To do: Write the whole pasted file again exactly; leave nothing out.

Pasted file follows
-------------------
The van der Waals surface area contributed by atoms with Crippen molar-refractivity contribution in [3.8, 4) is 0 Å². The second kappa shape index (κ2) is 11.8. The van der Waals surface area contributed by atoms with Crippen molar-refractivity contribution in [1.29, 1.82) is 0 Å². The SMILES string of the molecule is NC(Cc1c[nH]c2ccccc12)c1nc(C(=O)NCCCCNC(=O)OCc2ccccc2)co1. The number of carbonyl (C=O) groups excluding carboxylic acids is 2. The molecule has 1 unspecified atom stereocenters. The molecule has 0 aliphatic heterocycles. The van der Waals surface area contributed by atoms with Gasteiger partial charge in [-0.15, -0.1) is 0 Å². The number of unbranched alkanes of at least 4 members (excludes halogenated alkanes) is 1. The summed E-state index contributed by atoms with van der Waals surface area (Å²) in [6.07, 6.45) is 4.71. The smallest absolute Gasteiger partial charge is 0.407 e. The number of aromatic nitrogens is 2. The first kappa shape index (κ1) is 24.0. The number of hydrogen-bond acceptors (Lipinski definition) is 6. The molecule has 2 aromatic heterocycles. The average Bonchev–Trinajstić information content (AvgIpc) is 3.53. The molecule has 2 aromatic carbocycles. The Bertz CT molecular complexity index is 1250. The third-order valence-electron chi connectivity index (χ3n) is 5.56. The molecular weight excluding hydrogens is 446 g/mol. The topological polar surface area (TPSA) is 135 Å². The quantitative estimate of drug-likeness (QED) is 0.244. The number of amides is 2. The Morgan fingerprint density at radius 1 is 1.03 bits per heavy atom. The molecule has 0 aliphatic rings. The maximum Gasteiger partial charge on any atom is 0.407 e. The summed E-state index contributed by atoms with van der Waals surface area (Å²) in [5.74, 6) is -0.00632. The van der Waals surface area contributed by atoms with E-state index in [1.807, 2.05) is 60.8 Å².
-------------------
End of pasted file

The van der Waals surface area contributed by atoms with Crippen molar-refractivity contribution in [3.8, 4) is 0 Å². The second kappa shape index (κ2) is 11.8. The van der Waals surface area contributed by atoms with Crippen molar-refractivity contribution in [1.29, 1.82) is 0 Å². The SMILES string of the molecule is NC(Cc1c[nH]c2ccccc12)c1nc(C(=O)NCCCCNC(=O)OCc2ccccc2)co1. The number of carbonyl (C=O) groups excluding carboxylic acids is 2. The molecule has 1 unspecified atom stereocenters. The molecule has 0 aliphatic heterocycles. The van der Waals surface area contributed by atoms with Gasteiger partial charge in [-0.15, -0.1) is 0 Å². The number of unbranched alkanes of at least 4 members (excludes halogenated alkanes) is 1. The summed E-state index contributed by atoms with van der Waals surface area (Å²) in [6.07, 6.45) is 4.71. The smallest absolute Gasteiger partial charge is 0.407 e. The number of aromatic nitrogens is 2. The first kappa shape index (κ1) is 24.0. The number of hydrogen-bond acceptors (Lipinski definition) is 6. The molecule has 2 aromatic heterocycles. The average Bonchev–Trinajstić information content (AvgIpc) is 3.53. The molecule has 2 aromatic carbocycles. The Bertz CT molecular complexity index is 1250. The third-order valence-electron chi connectivity index (χ3n) is 5.56. The molecular weight excluding hydrogens is 446 g/mol. The topological polar surface area (TPSA) is 135 Å². The quantitative estimate of drug-likeness (QED) is 0.244. The number of amides is 2. The Morgan fingerprint density at radius 1 is 1.03 bits per heavy atom. The molecule has 0 aliphatic rings. The maximum Gasteiger partial charge on any atom is 0.407 e. The summed E-state index contributed by atoms with van der Waals surface area (Å²) in [5.74, 6) is -0.00632. The van der Waals surface area contributed by atoms with E-state index in [1.807, 2.05) is 60.8 Å².